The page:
Laura M. Barge

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Wolfe-Simon et al. (Research Articles, 3 June 2011, p. 1163; published online 2 December 2010) argued that the bacterial strain GFAJ-1 can vary the elemental composition of its biomolecules by substituting arsenic for phosphorus. Although their data show that GFAJ-1 is an extraordinary extremophile, consideration of arsenate redox chemistry undermines the(More)
This paper presents a reformulation of the submarine alkaline hydrothermal theory for the emergence of life in response to recent experimental findings. The theory views life, like other self-organizing systems in the Universe, as an inevitable outcome of particular disequilibria. In this case, the disequilibria were two: (1) in redox potential, between(More)
Chemical gardens form when ferrous chloride hydrate seed crystals are added or concentrated solutions are injected into solutions of sodium silicate and potassium phosphate. Various precipitation morphologies are observed depending on silicate and phosphate concentrations, including hollow plumes, bulbs, and tubes. The growth of precipitates is controlled(More)
Discovering pathways leading to long-chain RNA formation under feasible prebiotic conditions is an essential step toward demonstrating the viability of the RNA World hypothesis. Intensive research efforts have provided evidence of RNA oligomerization by using circular ribonucleotides, imidazole-activated ribonucleotides with montmorillonite catalyst, and(More)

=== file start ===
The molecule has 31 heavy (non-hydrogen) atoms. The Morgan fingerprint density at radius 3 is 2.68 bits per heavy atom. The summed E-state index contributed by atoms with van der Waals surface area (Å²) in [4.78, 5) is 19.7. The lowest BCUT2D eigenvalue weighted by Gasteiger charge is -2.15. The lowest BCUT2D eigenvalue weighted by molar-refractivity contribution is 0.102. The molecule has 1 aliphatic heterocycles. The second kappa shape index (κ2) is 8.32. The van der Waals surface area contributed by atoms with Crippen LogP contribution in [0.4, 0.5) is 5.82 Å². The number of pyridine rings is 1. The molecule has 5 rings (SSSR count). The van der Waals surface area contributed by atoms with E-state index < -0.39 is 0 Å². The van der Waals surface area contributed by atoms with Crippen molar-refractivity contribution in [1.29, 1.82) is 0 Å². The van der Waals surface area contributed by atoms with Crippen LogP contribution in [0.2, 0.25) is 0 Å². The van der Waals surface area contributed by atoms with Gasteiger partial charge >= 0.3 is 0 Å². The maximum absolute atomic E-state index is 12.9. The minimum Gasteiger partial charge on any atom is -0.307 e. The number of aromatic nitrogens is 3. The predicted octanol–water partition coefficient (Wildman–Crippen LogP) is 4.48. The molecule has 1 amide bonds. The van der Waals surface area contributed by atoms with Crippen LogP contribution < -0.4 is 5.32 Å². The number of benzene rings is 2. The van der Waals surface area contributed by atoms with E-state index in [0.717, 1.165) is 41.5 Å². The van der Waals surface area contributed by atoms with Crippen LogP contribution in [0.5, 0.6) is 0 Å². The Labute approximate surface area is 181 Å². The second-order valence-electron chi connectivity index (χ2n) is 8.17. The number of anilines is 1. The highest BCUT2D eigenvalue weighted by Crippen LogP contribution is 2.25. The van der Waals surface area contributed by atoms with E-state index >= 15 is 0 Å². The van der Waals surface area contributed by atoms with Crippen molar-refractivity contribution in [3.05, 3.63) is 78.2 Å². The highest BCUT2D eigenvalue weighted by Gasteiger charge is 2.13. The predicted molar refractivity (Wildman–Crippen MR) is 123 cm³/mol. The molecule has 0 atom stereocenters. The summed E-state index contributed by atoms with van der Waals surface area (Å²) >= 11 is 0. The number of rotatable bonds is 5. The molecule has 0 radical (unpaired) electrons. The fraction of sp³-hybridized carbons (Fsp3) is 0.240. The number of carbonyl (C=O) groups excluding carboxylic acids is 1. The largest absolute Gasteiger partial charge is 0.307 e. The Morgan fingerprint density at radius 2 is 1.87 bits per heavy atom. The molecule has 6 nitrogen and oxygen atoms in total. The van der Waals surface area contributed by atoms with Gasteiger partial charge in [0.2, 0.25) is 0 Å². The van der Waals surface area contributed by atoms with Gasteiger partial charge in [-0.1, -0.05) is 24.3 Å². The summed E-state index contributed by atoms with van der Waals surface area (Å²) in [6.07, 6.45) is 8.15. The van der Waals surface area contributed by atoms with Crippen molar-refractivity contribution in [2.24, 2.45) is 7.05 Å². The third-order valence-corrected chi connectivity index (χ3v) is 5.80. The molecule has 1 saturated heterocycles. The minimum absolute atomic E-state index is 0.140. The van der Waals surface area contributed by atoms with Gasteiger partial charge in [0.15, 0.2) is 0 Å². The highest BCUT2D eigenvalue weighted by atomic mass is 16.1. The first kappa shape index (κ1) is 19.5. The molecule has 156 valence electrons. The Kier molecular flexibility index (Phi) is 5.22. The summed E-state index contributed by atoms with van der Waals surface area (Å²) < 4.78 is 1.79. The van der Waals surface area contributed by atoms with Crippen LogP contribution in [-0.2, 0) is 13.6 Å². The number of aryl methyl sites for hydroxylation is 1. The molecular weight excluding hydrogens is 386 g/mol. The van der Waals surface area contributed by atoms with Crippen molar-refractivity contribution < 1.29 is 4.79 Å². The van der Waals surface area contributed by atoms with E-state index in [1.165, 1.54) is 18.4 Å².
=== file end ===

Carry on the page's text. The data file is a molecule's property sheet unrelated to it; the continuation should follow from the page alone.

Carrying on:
We examine the electrochemical gradients that form across chemical garden membranes and investigate how self-assembling, out-of-equilibrium inorganic precipitates-mimicking in some ways those generated in far-from-equilibrium natural systems-can generate electrochemical energy. Measurements of electrical potential and current were made across membranes(More)
Contents 1. Introduction 1.1. A workshop and this document 1.2. Framing origins of life science 1.2.1. What do we mean by the origins of life (OoL)? 1.2.2. Defining life 1.2.3. How should we characterize approaches to OoL science? 1.2.4. One path to life or many? 2. A Strategy for Origins of Life Research 2.1. Outcomes-key questions and investigations(More)
Laura M. Barge,† Silvana S. S. Cardoso,‡ Julyan H. E. Cartwright,* Geoffrey J. T. Cooper, Leroy Cronin, Anne De Wit, Ivria J. Doloboff,† Bruno Escribano, Raymond E. Goldstein, Florence Haudin, David E. H. Jones, Alan L. Mackay, Jerzy Maselko, Jason J. Pagano, J. Pantaleone, Michael J. Russell,† C. Ignacio Sainz-Díaz, Oliver Steinbock,* David A. Stone,(More)
The 8th meeting of the NASA Astrobiology Institute’s Thermodynamics, Disequilibrium, Evolution (TDE) Focus Group took place in November 2014 at the Earth-Life Science Institute, at the Tokyo Institute of Technology, Japan. The principal aim of this workshop was to discuss the conditions for early Earth conducive for the emergence of life, with particular(More)
In this paper, we discuss how prebiotic geo-electrochemical systems can be modeled as a fuel cell and how laboratory simulations of the origin of life in general can benefit from this systems-led approach. As a specific example, the components of what we have termed the "prebiotic fuel cell" (PFC) that operates at a putative Hadean hydrothermal vent are(More)
We review various laboratory strategies and methods that can be utilized to simulate prebiotic processes and origin of life in hydrothermal vent systems on icy/ocean worlds. Crucial steps that could be simulated in the laboratory include simulations of water-rock chemistry (e.g., serpentinization) to produce hydrothermal fluids, the types of mineral(More)